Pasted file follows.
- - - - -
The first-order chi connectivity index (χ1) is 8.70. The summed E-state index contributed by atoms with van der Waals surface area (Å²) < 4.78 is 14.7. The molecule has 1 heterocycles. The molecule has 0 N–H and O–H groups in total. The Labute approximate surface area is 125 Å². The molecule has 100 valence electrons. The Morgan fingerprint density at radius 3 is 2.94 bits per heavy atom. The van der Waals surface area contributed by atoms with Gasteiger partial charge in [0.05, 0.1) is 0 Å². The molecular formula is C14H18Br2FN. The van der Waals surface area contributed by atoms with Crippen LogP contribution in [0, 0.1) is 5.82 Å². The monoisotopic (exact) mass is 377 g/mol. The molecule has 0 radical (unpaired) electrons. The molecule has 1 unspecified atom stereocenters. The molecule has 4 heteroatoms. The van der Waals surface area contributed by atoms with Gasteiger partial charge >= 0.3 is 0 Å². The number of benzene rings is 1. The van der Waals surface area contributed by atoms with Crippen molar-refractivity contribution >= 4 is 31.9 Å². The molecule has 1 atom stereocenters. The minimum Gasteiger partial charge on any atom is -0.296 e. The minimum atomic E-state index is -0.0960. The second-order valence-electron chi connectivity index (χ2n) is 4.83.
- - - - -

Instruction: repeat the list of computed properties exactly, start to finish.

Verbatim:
The first-order chi connectivity index (χ1) is 8.70. The summed E-state index contributed by atoms with van der Waals surface area (Å²) < 4.78 is 14.7. The molecule has 1 heterocycles. The molecule has 0 N–H and O–H groups in total. The Labute approximate surface area is 125 Å². The molecule has 100 valence electrons. The Morgan fingerprint density at radius 3 is 2.94 bits per heavy atom. The van der Waals surface area contributed by atoms with Gasteiger partial charge in [0.05, 0.1) is 0 Å². The molecular formula is C14H18Br2FN. The van der Waals surface area contributed by atoms with Crippen LogP contribution in [0, 0.1) is 5.82 Å². The monoisotopic (exact) mass is 377 g/mol. The molecule has 0 radical (unpaired) electrons. The molecule has 1 unspecified atom stereocenters. The molecule has 4 heteroatoms. The van der Waals surface area contributed by atoms with Gasteiger partial charge >= 0.3 is 0 Å². The number of benzene rings is 1. The van der Waals surface area contributed by atoms with Crippen molar-refractivity contribution >= 4 is 31.9 Å². The molecule has 1 atom stereocenters. The minimum Gasteiger partial charge on any atom is -0.296 e. The minimum atomic E-state index is -0.0960. The second-order valence-electron chi connectivity index (χ2n) is 4.83.